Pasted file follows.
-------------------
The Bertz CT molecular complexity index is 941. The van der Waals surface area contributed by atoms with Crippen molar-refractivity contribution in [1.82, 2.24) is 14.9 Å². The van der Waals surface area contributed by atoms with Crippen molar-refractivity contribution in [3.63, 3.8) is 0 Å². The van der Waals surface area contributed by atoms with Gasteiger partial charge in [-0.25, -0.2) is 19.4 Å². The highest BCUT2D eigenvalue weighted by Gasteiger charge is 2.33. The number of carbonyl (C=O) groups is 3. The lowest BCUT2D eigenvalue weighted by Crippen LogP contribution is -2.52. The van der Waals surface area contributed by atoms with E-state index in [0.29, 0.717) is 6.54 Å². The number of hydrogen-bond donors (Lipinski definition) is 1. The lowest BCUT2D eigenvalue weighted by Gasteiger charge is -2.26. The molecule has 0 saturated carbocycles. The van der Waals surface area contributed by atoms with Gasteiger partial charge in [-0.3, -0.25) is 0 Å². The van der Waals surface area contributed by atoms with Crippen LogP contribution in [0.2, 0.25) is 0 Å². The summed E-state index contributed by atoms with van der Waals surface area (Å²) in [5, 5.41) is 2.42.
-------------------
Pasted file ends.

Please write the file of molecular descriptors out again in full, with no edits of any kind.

The Bertz CT molecular complexity index is 941. The van der Waals surface area contributed by atoms with Crippen molar-refractivity contribution in [1.82, 2.24) is 14.9 Å². The van der Waals surface area contributed by atoms with Crippen molar-refractivity contribution in [3.63, 3.8) is 0 Å². The van der Waals surface area contributed by atoms with Gasteiger partial charge in [-0.25, -0.2) is 19.4 Å². The highest BCUT2D eigenvalue weighted by Gasteiger charge is 2.33. The number of carbonyl (C=O) groups is 3. The lowest BCUT2D eigenvalue weighted by Crippen LogP contribution is -2.52. The van der Waals surface area contributed by atoms with E-state index in [0.29, 0.717) is 6.54 Å². The number of hydrogen-bond donors (Lipinski definition) is 1. The lowest BCUT2D eigenvalue weighted by Gasteiger charge is -2.26. The molecule has 0 saturated carbocycles. The van der Waals surface area contributed by atoms with Gasteiger partial charge in [-0.3, -0.25) is 0 Å². The van der Waals surface area contributed by atoms with Crippen LogP contribution in [0.2, 0.25) is 0 Å². The summed E-state index contributed by atoms with van der Waals surface area (Å²) in [5, 5.41) is 2.42.